Profitability: Leverage cost-reduction programs to increase room for maneuver
Profitability: Leverage cost-reduction programs to increase room for maneuver
In times of trade barriers and digital transformations, financial stamina might become the decisive factor in competitive advantage. The Top500 adapt their structures to align to the changed strategy and optimize their bottom lines. In effect, they reduce the complexity of their existing business models to create capacities for new business in the digital world. Accenture provides some examples of how Top500 companies have introduced extensive cost-reduction programs.

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The entire

study


The study “Global growth in times of national focus” examines five scenarios in which current political trends in the most important export countries might lead to serious obstacles to free trade. There is a danger that traditional exports might falter as a growth driver for the Top500. Accenture shows that even in a new era, where globalization is taking a break, there are actions companies can take to create new growth opportunities.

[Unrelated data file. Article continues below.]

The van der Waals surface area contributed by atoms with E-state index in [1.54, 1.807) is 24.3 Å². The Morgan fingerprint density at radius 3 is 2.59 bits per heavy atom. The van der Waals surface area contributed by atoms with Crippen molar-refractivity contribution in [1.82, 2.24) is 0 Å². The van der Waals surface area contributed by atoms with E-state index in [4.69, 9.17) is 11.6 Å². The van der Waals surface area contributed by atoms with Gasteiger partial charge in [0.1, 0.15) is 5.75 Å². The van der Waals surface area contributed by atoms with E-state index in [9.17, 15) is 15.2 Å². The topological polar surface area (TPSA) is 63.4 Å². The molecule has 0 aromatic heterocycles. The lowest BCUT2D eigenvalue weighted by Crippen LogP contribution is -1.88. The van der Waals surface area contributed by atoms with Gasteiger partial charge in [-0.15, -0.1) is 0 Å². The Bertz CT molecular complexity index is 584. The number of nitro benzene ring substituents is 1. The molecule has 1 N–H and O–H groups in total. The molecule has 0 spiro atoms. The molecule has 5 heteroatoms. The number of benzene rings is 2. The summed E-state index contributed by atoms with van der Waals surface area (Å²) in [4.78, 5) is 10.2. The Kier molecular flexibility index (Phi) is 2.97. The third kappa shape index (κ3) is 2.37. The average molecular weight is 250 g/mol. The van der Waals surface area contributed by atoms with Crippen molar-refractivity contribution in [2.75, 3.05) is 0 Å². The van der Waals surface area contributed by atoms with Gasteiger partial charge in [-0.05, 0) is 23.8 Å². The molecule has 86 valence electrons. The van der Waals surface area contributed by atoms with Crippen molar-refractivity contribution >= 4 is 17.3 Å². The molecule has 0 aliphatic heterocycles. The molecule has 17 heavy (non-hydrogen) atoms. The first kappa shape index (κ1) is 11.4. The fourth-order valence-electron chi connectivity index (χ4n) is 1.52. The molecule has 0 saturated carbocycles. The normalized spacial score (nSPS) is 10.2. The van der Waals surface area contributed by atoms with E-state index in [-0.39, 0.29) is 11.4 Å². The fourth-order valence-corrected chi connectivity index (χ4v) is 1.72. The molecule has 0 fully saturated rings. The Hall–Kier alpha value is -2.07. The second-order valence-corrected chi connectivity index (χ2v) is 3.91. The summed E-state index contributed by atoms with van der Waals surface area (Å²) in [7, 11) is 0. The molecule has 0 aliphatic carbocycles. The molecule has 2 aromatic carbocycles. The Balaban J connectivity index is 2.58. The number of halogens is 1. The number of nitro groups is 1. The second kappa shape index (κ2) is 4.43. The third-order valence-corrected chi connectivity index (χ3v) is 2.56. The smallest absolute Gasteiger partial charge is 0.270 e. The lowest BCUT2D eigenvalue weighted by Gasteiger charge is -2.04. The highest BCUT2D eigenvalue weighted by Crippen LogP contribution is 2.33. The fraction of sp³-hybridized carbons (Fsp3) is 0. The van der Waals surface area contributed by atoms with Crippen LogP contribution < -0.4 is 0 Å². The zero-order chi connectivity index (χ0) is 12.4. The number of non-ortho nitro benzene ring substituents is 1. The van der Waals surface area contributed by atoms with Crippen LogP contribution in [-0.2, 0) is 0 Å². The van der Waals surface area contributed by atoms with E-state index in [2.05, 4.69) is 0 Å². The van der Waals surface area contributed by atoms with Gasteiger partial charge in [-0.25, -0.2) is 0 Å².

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‘Until just recently, we were negotiating the Transatlantic Trade and Investment Partnership, and others, but all of a sudden the motto now is “everyone for themselves”’

 

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Frank Riemensperger

Country Managing Director
Accenture

Peter Pfannes

Managing Director, Strategy
Accenture